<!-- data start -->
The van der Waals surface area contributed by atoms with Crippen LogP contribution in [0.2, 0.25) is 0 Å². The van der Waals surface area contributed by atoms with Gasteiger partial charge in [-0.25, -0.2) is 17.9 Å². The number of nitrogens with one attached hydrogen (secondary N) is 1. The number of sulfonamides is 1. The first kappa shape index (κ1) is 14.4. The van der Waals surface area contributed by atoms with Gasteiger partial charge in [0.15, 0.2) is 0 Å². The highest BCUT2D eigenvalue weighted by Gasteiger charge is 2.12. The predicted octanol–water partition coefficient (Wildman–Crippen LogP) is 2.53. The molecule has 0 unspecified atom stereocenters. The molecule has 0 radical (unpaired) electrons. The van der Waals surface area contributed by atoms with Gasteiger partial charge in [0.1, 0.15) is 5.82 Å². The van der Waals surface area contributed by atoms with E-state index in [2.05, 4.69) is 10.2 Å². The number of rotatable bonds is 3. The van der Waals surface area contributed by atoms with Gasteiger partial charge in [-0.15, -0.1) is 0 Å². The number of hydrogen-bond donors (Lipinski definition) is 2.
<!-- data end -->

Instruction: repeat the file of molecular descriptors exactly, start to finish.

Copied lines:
The van der Waals surface area contributed by atoms with Crippen LogP contribution in [0.2, 0.25) is 0 Å². The van der Waals surface area contributed by atoms with Gasteiger partial charge in [-0.25, -0.2) is 17.9 Å². The number of nitrogens with one attached hydrogen (secondary N) is 1. The number of sulfonamides is 1. The first kappa shape index (κ1) is 14.4. The van der Waals surface area contributed by atoms with Gasteiger partial charge in [0.15, 0.2) is 0 Å². The highest BCUT2D eigenvalue weighted by Gasteiger charge is 2.12. The predicted octanol–water partition coefficient (Wildman–Crippen LogP) is 2.53. The molecule has 0 unspecified atom stereocenters. The molecule has 0 radical (unpaired) electrons. The van der Waals surface area contributed by atoms with Gasteiger partial charge in [0.1, 0.15) is 5.82 Å². The van der Waals surface area contributed by atoms with E-state index in [2.05, 4.69) is 10.2 Å². The number of rotatable bonds is 3. The van der Waals surface area contributed by atoms with Gasteiger partial charge in [-0.15, -0.1) is 0 Å². The number of hydrogen-bond donors (Lipinski definition) is 2.